“Power corrupts, and absolute power corrupts absolutely.” – Lord Acton
It’s been a long time since I’ve seen the county commission in action, but I went to the meeting on Jan. 31 to see how the latest airport authority hoopla would fall out. At issue was chairman Danny Yearwood’s veto of commissioner Ben Hendrix’s re-appointment of Don Holliday to the authority.
There’s been a lot of “he said, she said” floating around about the chairman’s veto being personal, not political, and about how Holliday’s going to bring commercial airlines and big freight planes to the airport, so I thought it might be an interesting meeting; I was right. First off, Yearwood announced he wants to dissolve the airport authority – Boom! just like that. No discussion of how that’s done or why he thinks it’s important, except “it’s in the best interest of Barrow County.”
That seems like more of a blanket statement than an actual reason, but to be fair to the chairman, it is also one of his favorite phrases. The voice of reason spoke up with commissioner Isaiah Berry’s suggestion to revisit the matter after some research has been done.
Next comes the discussion of Yearwood’s veto of Holliday, during which Hendrix accused the chairman of “acting on personal feelings,” “playing politics,” and “seeking to have his way.” True, possibly, but not a very flattering light to cast on our county and its leadership.
Then came the chewing over of the notion that it is “an affront to the idea that majority rules” for the chairman to veto an authority appointment that was approved by four of the six members of the board.
I’m going to have to agree with that point. After all, as commissioner Steve Worley pointed out, “It’s a sad day when, for the first time in (local) history, a volunteer position is being vetoed.”
Worley went on to say several times that the commission has more important things to do than “haggling over volunteer people serving on a board.” He told the commission his “plate is full,” and he doesn’t “want to take over the (airport) authority….There’s too much personal agenda going on.” Amen, Mr. Worley, amen.
But the real “Amen!” moment came when Berry took the floor and in his big, booming voice, told the board, “We need to quit bickering! What have we done in this county that’s worth a damn in the past two years?...I’m sick of it, absolutely sick of it!”
It was very hard for me not to stand up and scream “Amen!’ at the top of my lungs, but I was sitting near the front and didn’t want to give the folks who think I’m “odd” any more to talk about.
Then the “larger issue,” as Hendrix described it, of veto power abuse came ‘round again, with Hendrix again making the point that a dangerous precedent would be set if the action of the majority could be undermined by a chairman’s veto and a minority.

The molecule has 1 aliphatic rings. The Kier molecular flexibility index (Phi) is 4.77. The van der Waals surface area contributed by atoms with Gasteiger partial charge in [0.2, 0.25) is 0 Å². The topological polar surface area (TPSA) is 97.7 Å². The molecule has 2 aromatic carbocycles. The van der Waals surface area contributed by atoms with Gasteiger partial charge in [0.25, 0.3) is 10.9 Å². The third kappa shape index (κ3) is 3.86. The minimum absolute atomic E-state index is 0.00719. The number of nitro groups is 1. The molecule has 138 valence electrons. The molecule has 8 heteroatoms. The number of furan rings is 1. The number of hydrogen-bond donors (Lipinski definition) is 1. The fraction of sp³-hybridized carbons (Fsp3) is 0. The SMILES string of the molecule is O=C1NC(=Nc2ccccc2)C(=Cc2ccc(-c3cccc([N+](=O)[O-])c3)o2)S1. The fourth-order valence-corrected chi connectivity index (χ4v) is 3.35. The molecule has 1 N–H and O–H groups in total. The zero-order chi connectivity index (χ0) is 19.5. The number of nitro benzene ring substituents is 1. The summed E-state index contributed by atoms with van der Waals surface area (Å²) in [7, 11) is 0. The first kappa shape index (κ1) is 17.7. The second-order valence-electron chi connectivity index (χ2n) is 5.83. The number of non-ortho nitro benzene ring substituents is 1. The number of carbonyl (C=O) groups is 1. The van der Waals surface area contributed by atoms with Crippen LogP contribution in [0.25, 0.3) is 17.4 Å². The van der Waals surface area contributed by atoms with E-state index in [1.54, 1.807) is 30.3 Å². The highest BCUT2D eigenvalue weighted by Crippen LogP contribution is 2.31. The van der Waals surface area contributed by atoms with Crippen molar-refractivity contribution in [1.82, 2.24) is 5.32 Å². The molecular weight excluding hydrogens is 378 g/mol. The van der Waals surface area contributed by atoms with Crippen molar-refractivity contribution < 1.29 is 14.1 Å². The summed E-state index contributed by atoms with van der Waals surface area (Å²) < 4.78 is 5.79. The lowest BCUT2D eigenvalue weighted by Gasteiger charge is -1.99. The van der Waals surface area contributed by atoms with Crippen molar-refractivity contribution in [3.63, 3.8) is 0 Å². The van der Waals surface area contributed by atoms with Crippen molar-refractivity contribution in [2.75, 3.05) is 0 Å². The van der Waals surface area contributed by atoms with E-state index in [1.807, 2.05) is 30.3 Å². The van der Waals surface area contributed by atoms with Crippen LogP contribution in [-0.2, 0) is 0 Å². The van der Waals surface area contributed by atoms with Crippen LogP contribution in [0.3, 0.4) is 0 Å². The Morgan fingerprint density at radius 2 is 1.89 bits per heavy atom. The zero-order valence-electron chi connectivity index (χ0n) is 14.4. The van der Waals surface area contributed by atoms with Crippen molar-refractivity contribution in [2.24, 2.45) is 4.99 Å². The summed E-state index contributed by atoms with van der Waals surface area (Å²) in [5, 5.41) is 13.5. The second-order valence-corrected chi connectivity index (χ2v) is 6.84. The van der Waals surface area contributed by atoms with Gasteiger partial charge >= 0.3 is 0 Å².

The meeting officially moved into the realm of way too much drama when the chairman proclaimed, in a loud, fervent and quivering voice, “I am not going to withdraw my veto!”
He said there are folks who want him to change, but “I’m not going to change! I’ll never change!”
What kind of life philosophy is that? Let alone, leadership credo?
Things took an even wider turn towards crazy when the chairman started waving around a CD of past commission chairman Doug Garrison’s last meeting, held on Dec. 9, 2008, saying Garrison had said, “Our (the county’s) money problems are over – we’re going to sell the airport.” The last time I looked, it was 2011…Relevance, please?
I left the meeting feeling frustrated and flabbergasted. It’s clear all six of those commissioners and the chairman care deeply about our county, its citizens, and doing what’s right. It’s also clear that the lack of sensible, unemotional leadership being exercised by the chairman has polarized the commission to the point of being ineffective more often than not.
What impression would someone “not from ‘round here” have about Barrow County if attending that meeting had been part of their research into possibly moving their family, business or industry here?
I had a little Banty rooster once. His name was Napolean because of his size, beautiful plumage and bigger-than-he-was demeanor. He could out-crow my other, much bigger roosters and, with his little chest stuck out proudly, he could out-strut the finest of them.
The similarities between Napolean and Mr.Yearwood kept coming to mind as I watched that commission meeting unfold. There is a time and place to pick a fight, as even my little Napolean knew; when is our commission chairman going to learn the same?
Lorin Sinn-Clark is a reporter for the Barrow Journal. She can be reached at firstname.lastname@example.org.